September 8, 2007

"unable to process the fact"

I liked this look at "the big picture." By Orrin Judd, writing about the book The Argument: Billionaires, Bloggers, and the Battle to Remake Democratic Politics ...

...In 1980, after fifty years of liberalism regnant, America had been bequeathed a world where the USSR and communist allies controlled half the globe, where the economy was stagnating and prices were rising, and where there was such spiritual malaise that a president took to the airwaves to whine about it.

Ronald Reagan, in turn, called for a return to the values, principles and policies of earlier days and ushered in a period that has seen an unprecedented quarter century of uninterrupted economic growth, the obliteration of communism/socialism, and a resurgence of faith and faith-based policy in America. So dispositive is the victory of democracy/capitalism/protestantism that Francis Fukuyama coined the term End of History to describe it. Essentially, after two hundred years of miserable failure by a variety of isms, there simply is no challenger to the Anglo-American model any longer.

The Left is understandably upset about the abject failure of everything it believed in and a good portion of the movement has been unable to process the fact. While folks like Bill Clinton, Tony Blair, and Rahm Emmanuel had sense enough to throw in the towel and move their parties to the Right, many activists and intellectuals have instead become nothing more than reactionaries. This leaves them in the obviously futile position of insisting that the past three decades are a mistake and that we should return to the recipe that brought us the godawful 1970s.

The "Argument" then boils down to this: should Democrats seek to vindicate their ideals and crash and burn in McGovern/Carter/Dukakis/Gore/Kerry fashion, or should they accept the Western consensus and run as a kind of chick-friendly version of conservatism, a la Bill Clinton and George W. Bush?

Such is the nature of ideology and the eternality of the tension between Security and Freedom that just because the latter obviously have the stronger case does not mean they will prevail. When they do, we'll get stuff like the current Congress, which is indistinguishable from the Republican-dominated one that preceded it. When the former prevail, we'll get actual Republicans. Either way, it's mostly win-win for the country...

My guess is that, no matter how many times it is discredited, Leftism will always send up new shoots (with new names of course). Democracy and free markets and conservative thinking (and even the poor libertarians) and Globalization all share a tacit recognition of Original Sin. They assume that ALL human beings are flawed, and that all human enterprises will be things of failure and frustration, and therefore need feed-back mechanisms to get them back on track when they inevitably go awry.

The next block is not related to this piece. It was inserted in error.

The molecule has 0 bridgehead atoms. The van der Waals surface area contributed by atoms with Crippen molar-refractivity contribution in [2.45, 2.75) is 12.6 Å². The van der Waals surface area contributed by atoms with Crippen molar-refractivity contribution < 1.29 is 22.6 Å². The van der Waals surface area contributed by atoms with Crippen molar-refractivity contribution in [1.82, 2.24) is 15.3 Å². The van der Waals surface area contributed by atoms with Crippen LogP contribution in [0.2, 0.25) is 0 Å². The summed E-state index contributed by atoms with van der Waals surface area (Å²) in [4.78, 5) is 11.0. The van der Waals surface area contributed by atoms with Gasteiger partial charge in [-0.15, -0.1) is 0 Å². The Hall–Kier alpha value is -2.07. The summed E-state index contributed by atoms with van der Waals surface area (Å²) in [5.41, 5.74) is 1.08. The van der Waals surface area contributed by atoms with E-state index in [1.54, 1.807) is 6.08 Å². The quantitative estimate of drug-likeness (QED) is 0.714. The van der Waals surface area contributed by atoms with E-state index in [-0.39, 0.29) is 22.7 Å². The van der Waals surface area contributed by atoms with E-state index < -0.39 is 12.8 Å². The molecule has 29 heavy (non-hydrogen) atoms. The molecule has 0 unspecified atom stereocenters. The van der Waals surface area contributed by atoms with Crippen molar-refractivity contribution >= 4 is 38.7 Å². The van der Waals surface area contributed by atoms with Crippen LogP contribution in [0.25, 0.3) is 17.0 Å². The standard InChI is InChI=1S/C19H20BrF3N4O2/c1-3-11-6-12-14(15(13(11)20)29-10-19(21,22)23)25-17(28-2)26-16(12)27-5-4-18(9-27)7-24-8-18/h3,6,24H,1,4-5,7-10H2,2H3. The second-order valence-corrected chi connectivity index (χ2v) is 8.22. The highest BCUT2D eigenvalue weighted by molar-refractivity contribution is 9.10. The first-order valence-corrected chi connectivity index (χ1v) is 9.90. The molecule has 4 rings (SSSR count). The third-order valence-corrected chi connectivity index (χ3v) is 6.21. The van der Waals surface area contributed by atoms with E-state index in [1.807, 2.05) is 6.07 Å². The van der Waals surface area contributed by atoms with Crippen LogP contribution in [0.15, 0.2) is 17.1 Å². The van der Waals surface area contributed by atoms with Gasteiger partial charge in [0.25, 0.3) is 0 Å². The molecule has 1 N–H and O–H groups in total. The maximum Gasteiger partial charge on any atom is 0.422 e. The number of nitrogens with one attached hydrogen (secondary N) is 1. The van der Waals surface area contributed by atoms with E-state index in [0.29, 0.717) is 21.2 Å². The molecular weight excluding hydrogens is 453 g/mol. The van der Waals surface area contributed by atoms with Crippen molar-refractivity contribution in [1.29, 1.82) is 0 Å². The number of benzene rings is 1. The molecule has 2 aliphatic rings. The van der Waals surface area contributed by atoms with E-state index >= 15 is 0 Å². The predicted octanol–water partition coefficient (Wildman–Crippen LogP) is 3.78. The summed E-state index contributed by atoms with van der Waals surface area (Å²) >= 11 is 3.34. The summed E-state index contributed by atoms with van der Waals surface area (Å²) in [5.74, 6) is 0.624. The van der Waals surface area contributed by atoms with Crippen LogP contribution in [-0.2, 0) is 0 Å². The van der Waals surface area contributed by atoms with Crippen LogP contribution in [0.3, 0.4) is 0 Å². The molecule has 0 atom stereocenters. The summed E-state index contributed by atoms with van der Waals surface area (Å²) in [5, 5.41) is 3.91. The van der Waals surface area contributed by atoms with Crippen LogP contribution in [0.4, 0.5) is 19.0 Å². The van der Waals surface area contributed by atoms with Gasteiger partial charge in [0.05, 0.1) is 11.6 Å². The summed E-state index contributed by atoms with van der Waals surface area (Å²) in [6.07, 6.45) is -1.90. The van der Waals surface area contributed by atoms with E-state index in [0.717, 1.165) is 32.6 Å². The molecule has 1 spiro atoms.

But this means that we will never solve our problems by putting them in the hands of experts and elites—by putting them in the hands of those who are wiser and better. And it is the hunger to feel superior that drives all Leftish thinking. Left-leaning people may busy-body endlessly in helping the unfortunate, but there is always the assumption that the helper is in a position of superiority, and the helped will continue to remain helpless.

In Christian and conservative thought it is assumed that helper and helped are of equal value in the eyes of God. (Of course we often fall short of this in practice.) The conservative hopes the poor will become strong and productive citizens, and no longer need help. And the Christian hopes they will be saved, and sees in them potential saints...

To both the conservative and the Christian, the sin to avoid when helping others is Pride.

* Update: i received a quite-justified rebuke from a friend for using language such as: "And it is the hunger to feel superior that drives all Leftish thinking." That's way too categorical and definite, and probably wrong about a lot of people.

Well, if I were really careful about what I wrote, I'd probably not have time to write at all! But please feel free to criticize. In many ways I just write to clarify my own thoughts. (A process I recommend---you don't really know what you are thinking until you try to express it so others will understand.)

The Leftish thought I'm referring to is that which tends to aim for what Peter Drucker called "salvation by society." Socialism is the classic example. And it is particularly difficult to do battle with because, crazy as it sounds, most leftists aren't leftists any more. Not in the sense of having some philosophy like socialism that is "bigger" than they are. (When was the last time you met a Marxist plotting armed revolution?) So it's like wrestling with a jellyfish.

I do think I'm right that the hunger to feel superior to others underlies a lot of what goes on on the Rive Gauche. Perhaps I'm sensitive to it just because I'm quite capable of the same error. But at least I'm on guard against it...

Posted by John Weidner at September 8, 2007 7:41 AM
Weblog by John Weidner